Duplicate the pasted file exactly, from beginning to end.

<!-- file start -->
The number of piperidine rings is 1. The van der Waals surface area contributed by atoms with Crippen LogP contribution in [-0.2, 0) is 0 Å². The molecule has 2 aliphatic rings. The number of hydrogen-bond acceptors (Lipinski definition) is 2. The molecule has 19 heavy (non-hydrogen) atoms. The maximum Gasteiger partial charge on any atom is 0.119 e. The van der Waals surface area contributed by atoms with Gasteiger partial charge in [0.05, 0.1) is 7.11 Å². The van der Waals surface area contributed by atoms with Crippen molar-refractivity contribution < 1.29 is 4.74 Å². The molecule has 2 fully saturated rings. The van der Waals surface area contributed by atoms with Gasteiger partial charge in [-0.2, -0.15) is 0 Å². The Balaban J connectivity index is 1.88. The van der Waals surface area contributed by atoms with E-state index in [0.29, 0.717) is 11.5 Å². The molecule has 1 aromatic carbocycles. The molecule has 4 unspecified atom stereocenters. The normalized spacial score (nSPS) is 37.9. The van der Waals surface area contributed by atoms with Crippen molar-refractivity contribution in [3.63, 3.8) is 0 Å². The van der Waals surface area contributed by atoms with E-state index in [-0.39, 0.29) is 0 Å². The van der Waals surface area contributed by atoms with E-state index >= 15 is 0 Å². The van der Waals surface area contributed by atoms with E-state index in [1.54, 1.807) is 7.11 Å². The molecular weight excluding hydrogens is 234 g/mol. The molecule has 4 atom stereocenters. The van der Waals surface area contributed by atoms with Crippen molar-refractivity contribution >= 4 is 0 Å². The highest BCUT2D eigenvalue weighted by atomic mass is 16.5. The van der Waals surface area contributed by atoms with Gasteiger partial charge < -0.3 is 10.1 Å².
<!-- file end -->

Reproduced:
The number of piperidine rings is 1. The van der Waals surface area contributed by atoms with Crippen LogP contribution in [-0.2, 0) is 0 Å². The molecule has 2 aliphatic rings. The number of hydrogen-bond acceptors (Lipinski definition) is 2. The molecule has 19 heavy (non-hydrogen) atoms. The maximum Gasteiger partial charge on any atom is 0.119 e. The van der Waals surface area contributed by atoms with Gasteiger partial charge in [0.05, 0.1) is 7.11 Å². The van der Waals surface area contributed by atoms with Crippen molar-refractivity contribution < 1.29 is 4.74 Å². The molecule has 2 fully saturated rings. The van der Waals surface area contributed by atoms with Gasteiger partial charge in [-0.2, -0.15) is 0 Å². The Balaban J connectivity index is 1.88. The van der Waals surface area contributed by atoms with E-state index in [0.29, 0.717) is 11.5 Å². The molecule has 1 aromatic carbocycles. The molecule has 4 unspecified atom stereocenters. The normalized spacial score (nSPS) is 37.9. The van der Waals surface area contributed by atoms with Crippen molar-refractivity contribution in [3.63, 3.8) is 0 Å². The van der Waals surface area contributed by atoms with E-state index in [-0.39, 0.29) is 0 Å². The van der Waals surface area contributed by atoms with E-state index >= 15 is 0 Å². The van der Waals surface area contributed by atoms with E-state index in [1.54, 1.807) is 7.11 Å². The molecular weight excluding hydrogens is 234 g/mol. The molecule has 4 atom stereocenters. The van der Waals surface area contributed by atoms with Crippen molar-refractivity contribution >= 4 is 0 Å². The highest BCUT2D eigenvalue weighted by atomic mass is 16.5. The van der Waals surface area contributed by atoms with Gasteiger partial charge < -0.3 is 10.1 Å².